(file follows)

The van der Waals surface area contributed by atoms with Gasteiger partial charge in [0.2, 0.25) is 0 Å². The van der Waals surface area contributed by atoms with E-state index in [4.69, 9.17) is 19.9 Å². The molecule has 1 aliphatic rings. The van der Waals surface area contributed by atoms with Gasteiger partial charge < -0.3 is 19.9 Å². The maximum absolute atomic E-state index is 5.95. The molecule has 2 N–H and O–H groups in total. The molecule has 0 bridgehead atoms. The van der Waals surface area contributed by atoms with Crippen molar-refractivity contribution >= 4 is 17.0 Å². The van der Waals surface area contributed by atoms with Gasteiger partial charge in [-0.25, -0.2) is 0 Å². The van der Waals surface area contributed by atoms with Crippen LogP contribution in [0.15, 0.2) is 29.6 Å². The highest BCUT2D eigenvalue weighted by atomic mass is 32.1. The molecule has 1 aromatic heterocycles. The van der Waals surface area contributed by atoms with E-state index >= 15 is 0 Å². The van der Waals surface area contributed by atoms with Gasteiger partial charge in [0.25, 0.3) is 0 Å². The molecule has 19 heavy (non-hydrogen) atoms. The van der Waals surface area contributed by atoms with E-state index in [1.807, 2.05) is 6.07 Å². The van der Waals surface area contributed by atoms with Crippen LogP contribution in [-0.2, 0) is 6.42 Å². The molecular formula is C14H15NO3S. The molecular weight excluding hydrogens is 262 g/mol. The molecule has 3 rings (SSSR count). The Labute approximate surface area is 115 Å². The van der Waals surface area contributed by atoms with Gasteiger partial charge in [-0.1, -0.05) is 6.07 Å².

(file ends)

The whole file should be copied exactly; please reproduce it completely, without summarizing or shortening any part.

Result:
The van der Waals surface area contributed by atoms with Gasteiger partial charge in [0.2, 0.25) is 0 Å². The van der Waals surface area contributed by atoms with E-state index in [4.69, 9.17) is 19.9 Å². The molecule has 1 aliphatic rings. The van der Waals surface area contributed by atoms with Gasteiger partial charge < -0.3 is 19.9 Å². The maximum absolute atomic E-state index is 5.95. The molecule has 2 N–H and O–H groups in total. The molecule has 0 bridgehead atoms. The van der Waals surface area contributed by atoms with Crippen molar-refractivity contribution >= 4 is 17.0 Å². The van der Waals surface area contributed by atoms with Gasteiger partial charge in [-0.25, -0.2) is 0 Å². The van der Waals surface area contributed by atoms with Crippen LogP contribution in [0.15, 0.2) is 29.6 Å². The highest BCUT2D eigenvalue weighted by atomic mass is 32.1. The molecule has 1 aromatic heterocycles. The van der Waals surface area contributed by atoms with E-state index >= 15 is 0 Å². The van der Waals surface area contributed by atoms with Gasteiger partial charge in [0.25, 0.3) is 0 Å². The molecule has 19 heavy (non-hydrogen) atoms. The van der Waals surface area contributed by atoms with E-state index in [1.807, 2.05) is 6.07 Å². The van der Waals surface area contributed by atoms with Crippen LogP contribution in [-0.2, 0) is 6.42 Å². The molecular formula is C14H15NO3S. The molecular weight excluding hydrogens is 262 g/mol. The molecule has 3 rings (SSSR count). The Labute approximate surface area is 115 Å². The van der Waals surface area contributed by atoms with Gasteiger partial charge in [-0.1, -0.05) is 6.07 Å².